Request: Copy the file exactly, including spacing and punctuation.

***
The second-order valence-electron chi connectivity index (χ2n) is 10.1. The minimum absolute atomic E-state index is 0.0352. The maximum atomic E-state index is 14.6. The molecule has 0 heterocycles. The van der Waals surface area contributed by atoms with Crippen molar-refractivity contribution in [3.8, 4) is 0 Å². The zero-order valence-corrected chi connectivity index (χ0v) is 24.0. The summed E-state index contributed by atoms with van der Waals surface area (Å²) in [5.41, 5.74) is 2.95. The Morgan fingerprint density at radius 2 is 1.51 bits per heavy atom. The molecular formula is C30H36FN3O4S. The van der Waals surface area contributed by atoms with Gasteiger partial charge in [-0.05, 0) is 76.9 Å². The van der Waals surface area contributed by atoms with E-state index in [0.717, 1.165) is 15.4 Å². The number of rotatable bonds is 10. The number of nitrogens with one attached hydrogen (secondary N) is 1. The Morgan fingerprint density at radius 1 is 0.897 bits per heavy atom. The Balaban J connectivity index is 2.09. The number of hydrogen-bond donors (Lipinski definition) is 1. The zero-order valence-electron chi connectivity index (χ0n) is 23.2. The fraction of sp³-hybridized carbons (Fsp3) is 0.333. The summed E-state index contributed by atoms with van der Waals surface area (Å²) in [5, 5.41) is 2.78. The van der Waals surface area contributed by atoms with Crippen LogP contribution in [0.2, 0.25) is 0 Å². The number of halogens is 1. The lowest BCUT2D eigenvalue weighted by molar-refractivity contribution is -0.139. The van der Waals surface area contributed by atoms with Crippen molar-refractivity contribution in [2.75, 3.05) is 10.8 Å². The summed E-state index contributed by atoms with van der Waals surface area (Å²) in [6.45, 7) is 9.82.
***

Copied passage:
The second-order valence-electron chi connectivity index (χ2n) is 10.1. The minimum absolute atomic E-state index is 0.0352. The maximum atomic E-state index is 14.6. The molecule has 0 heterocycles. The van der Waals surface area contributed by atoms with Crippen molar-refractivity contribution in [3.8, 4) is 0 Å². The zero-order valence-corrected chi connectivity index (χ0v) is 24.0. The summed E-state index contributed by atoms with van der Waals surface area (Å²) in [5.41, 5.74) is 2.95. The Morgan fingerprint density at radius 2 is 1.51 bits per heavy atom. The molecular formula is C30H36FN3O4S. The van der Waals surface area contributed by atoms with Gasteiger partial charge in [-0.05, 0) is 76.9 Å². The van der Waals surface area contributed by atoms with E-state index in [0.717, 1.165) is 15.4 Å². The number of rotatable bonds is 10. The number of nitrogens with one attached hydrogen (secondary N) is 1. The Morgan fingerprint density at radius 1 is 0.897 bits per heavy atom. The Balaban J connectivity index is 2.09. The number of hydrogen-bond donors (Lipinski definition) is 1. The zero-order valence-electron chi connectivity index (χ0n) is 23.2. The fraction of sp³-hybridized carbons (Fsp3) is 0.333. The summed E-state index contributed by atoms with van der Waals surface area (Å²) in [5, 5.41) is 2.78. The van der Waals surface area contributed by atoms with Crippen LogP contribution in [0.2, 0.25) is 0 Å². The number of halogens is 1. The lowest BCUT2D eigenvalue weighted by molar-refractivity contribution is -0.139. The van der Waals surface area contributed by atoms with Crippen molar-refractivity contribution in [2.75, 3.05) is 10.8 Å². The summed E-state index contributed by atoms with van der Waals surface area (Å²) in [6.45, 7) is 9.82.